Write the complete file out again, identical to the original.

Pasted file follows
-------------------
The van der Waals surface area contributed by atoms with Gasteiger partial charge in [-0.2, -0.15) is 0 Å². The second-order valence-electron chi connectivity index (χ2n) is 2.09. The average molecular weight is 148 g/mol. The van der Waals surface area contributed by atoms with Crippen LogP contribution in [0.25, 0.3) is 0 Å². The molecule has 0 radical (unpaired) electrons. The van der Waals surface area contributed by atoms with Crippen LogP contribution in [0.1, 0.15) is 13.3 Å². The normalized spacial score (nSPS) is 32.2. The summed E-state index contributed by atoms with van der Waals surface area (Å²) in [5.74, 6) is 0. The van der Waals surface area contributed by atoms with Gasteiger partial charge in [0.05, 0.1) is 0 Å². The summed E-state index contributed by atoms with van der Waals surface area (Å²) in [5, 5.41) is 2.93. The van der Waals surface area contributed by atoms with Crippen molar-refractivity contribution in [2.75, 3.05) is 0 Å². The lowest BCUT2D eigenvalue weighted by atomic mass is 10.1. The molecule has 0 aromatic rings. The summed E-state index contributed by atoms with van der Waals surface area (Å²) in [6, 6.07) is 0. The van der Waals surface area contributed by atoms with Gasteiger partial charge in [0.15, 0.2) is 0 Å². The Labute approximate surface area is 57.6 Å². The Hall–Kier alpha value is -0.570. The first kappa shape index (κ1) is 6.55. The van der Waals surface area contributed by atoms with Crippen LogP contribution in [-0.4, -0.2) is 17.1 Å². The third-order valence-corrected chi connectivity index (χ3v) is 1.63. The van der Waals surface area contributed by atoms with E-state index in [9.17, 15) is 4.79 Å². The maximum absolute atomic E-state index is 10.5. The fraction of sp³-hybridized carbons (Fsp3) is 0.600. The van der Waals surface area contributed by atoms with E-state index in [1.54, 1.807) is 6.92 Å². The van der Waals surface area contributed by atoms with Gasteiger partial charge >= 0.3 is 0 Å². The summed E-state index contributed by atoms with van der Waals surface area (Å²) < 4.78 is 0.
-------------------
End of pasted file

The van der Waals surface area contributed by atoms with Gasteiger partial charge in [-0.2, -0.15) is 0 Å². The second-order valence-electron chi connectivity index (χ2n) is 2.09. The average molecular weight is 148 g/mol. The van der Waals surface area contributed by atoms with Crippen LogP contribution in [0.25, 0.3) is 0 Å². The molecule has 0 radical (unpaired) electrons. The van der Waals surface area contributed by atoms with Crippen LogP contribution in [0.1, 0.15) is 13.3 Å². The normalized spacial score (nSPS) is 32.2. The summed E-state index contributed by atoms with van der Waals surface area (Å²) in [5.74, 6) is 0. The van der Waals surface area contributed by atoms with Gasteiger partial charge in [0.05, 0.1) is 0 Å². The summed E-state index contributed by atoms with van der Waals surface area (Å²) in [5, 5.41) is 2.93. The van der Waals surface area contributed by atoms with Crippen molar-refractivity contribution in [2.75, 3.05) is 0 Å². The lowest BCUT2D eigenvalue weighted by atomic mass is 10.1. The molecule has 0 aromatic rings. The summed E-state index contributed by atoms with van der Waals surface area (Å²) in [6, 6.07) is 0. The van der Waals surface area contributed by atoms with Gasteiger partial charge in [0.15, 0.2) is 0 Å². The Labute approximate surface area is 57.6 Å². The Hall–Kier alpha value is -0.570. The first kappa shape index (κ1) is 6.55. The van der Waals surface area contributed by atoms with Crippen LogP contribution in [-0.4, -0.2) is 17.1 Å². The third-order valence-corrected chi connectivity index (χ3v) is 1.63. The van der Waals surface area contributed by atoms with E-state index in [9.17, 15) is 4.79 Å². The maximum absolute atomic E-state index is 10.5. The fraction of sp³-hybridized carbons (Fsp3) is 0.600. The van der Waals surface area contributed by atoms with E-state index in [1.54, 1.807) is 6.92 Å². The van der Waals surface area contributed by atoms with Gasteiger partial charge >= 0.3 is 0 Å². The summed E-state index contributed by atoms with van der Waals surface area (Å²) < 4.78 is 0.